4 Essential Retirement Planning Questions

Everyone understands the value of careful financial planning prior to making the move into retirement. But it is equally important to plan for the daily life you will live as a retiree. An effective retirement plan addresses both the financial and the lifestyle side of retiring. These four questions will help you finalize your retirement plans.

How much will you need to live the retirement lifestyle you want? Many of us have a vivid picture of the life we hope to live in retirement. There are things we want to do and places we want to go. Most of us hope to experience and take advantage of our well-deserved status as free-wheeling retirees. A fulfilling retirement should allow us to pay our bills as well as enjoy the pursuit of our passions and dreams.

How much you must save to allow you to do the things you want is based upon the retirement lifestyle you envision. A good plan should include an element of frugality along with plenty of common sense. But we do not want to miss out on things we have always wanted to do now that we finally have time to enjoy ourselves. I find it helpful to think in terms of having paid my dues and earned the freedom to do what I really want. Sometimes I have to do without one thing to subsidize another. And don’t overlook the fact that you could enjoy 20 or 30 years of retired living. Both your time and money need to be budgeted for the long term.

At what age do you hope to retire? Not everyone is able to retire at age 65. Some of us wish to continue working while others may be forced to retire early due to a job loss or health issues. But if you can decide, when would you start your second act? You don’t want to delay retirement so long that you find yourself too old to enjoy the things you planned for. And you don’t want to retire prematurely without sufficient savings to fund your future. The age you decide to retire will significantly impact your financial situation. You will also need to determine when to start receiving Social Security benefits and begin to tap into IRA and 401(k) plans, all of which will factor into your retirement budget. It is a complex decision with lots of moving parts that should not be taken lightly.

If you are married, you also need to factor in your partner’s retirement timing. Chances are slim that you will both retire on the same day. Differences in ages can make it financially beneficial for one of you to keep working. A partner who retires earlier can test the waters to get a better understanding of what retirement truly entails. Their firsthand experience may smooth the transition when the time comes for their spouse to join them.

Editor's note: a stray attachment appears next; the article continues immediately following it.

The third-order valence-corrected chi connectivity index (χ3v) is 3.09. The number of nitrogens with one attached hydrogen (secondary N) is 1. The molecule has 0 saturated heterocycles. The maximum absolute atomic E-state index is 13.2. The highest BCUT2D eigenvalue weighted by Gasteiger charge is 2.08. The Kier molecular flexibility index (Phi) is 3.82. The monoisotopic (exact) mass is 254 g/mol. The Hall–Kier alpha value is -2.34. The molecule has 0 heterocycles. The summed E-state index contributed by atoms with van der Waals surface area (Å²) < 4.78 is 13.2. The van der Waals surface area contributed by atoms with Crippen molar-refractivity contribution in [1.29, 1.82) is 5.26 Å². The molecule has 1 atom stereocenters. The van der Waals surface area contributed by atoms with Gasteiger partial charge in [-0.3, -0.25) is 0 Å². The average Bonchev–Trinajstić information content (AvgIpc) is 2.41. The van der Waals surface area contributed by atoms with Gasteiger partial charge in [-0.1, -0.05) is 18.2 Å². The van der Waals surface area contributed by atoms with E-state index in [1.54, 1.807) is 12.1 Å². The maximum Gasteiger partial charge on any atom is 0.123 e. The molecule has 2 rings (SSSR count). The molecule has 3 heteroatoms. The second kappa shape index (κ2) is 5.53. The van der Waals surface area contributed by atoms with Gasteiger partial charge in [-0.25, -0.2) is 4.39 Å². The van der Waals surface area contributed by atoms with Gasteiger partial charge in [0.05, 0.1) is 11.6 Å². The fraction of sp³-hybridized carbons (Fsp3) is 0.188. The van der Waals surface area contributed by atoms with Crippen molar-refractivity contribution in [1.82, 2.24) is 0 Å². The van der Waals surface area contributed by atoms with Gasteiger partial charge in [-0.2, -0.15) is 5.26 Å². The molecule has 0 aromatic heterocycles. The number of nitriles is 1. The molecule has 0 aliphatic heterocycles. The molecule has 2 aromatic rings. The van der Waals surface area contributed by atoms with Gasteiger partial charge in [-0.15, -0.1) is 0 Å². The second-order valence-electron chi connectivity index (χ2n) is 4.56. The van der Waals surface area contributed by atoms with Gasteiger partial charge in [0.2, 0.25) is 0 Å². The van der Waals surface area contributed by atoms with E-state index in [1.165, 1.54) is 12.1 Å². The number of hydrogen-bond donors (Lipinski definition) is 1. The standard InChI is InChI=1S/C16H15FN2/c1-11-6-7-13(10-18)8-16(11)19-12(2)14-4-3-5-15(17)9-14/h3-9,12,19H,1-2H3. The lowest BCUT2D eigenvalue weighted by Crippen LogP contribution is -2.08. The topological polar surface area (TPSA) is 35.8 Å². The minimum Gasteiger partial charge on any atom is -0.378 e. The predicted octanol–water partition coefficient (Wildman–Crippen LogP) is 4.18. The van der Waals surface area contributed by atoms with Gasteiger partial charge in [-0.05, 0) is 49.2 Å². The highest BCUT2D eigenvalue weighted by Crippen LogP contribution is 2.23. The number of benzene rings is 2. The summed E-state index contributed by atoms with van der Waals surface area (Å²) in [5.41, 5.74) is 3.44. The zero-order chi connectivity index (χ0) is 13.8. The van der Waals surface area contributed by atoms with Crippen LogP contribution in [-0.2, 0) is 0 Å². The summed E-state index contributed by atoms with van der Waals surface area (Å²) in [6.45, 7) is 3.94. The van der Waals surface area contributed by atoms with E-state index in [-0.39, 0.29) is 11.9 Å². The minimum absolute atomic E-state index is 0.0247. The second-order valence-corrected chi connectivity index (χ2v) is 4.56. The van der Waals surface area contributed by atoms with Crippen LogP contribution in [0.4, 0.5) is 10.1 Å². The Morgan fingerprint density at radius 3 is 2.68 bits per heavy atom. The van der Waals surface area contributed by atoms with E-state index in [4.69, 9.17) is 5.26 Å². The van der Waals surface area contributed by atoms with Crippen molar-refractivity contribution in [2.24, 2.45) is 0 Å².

How will you make each day interesting? If you roll into retirement unprepared to make the most of your free time you could run out of things to keep you engaged. You have to know what you are going to do once you retire. After saving for so long, no one wants to find themselves bored in retirement.

Now that I am retired, I am learning what it takes to keep each day interesting. To occupy myself I need a variety of things to do, including hobbies, passions and new adventures. I have also discovered that if I do not keep myself mentally active I begin to slow down. I need challenges and new situations to keep myself engaged. I try to dedicate a part of each day to physical activity to encourage good health. I have a routine of daily exercise and walking, blogging and writing, online history classes, an iPhone app to learn French, my newly discovered interest in cooking, reading, playing the piano and gardening. My wife entertains a passion for jigsaw puzzles, yoga and Sudoku. And we typically converge at some point in the day for a heated round of backgammon, Scrabble or gin rummy. It is important to keep adding activities, and we are always on the lookout for new avenues to explore.

Will work be part of your retirement? Not everyone is happiest away from work. Some people get a kick out of the job. Co-workers provide a social tie that can be hard to replace. Achieving goals and meeting challenges can keep you feeling alive and important. Unfortunately, not everyone has the option to keep working as companies change direction or hire younger employees eager to be promoted. Retirement can be the chance to try your hand at running your own business, especially if you have always dreamed of taking a shot at becoming an entrepreneur. Even if you are not working full time, some part of your day dedicated to a regular job could make you happier in retirement.

When it comes to planning for your retirement, the important thing is to get started. Don’t wait until you arrive to begin planning how you will spend your time. Deciding what you will do before retirement gives you the opportunity to test things out and make changes so that all you need to do is fine tune during your retirement years.

Written for US World & News

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About LoveBeingRetired

Dave Bernard is a California born and raised author and blogger with an extensive 30 year career in Silicon Valley. He has written more than 300 blogs for US News & World On Retirement and his personal blog Retirement – Only the Beginning. He has authored three books: "Are you just existing and calling it a life?"; "I want to retire! Essential Considerations for the Retiree to Be"; and " Navigating the Retirement Jungle". Dave was also a contributing writer for the books 65 Things to do when you Retire (“Positive Aging – Old is the New Young”) as well as 65 Things to do when you Retire – TRAVEL (“Travel to Discover your Family Heritage”). He lives in sunny California with his wife, his Boston Terrier "Frank" and a passion for the San Jose Sharks.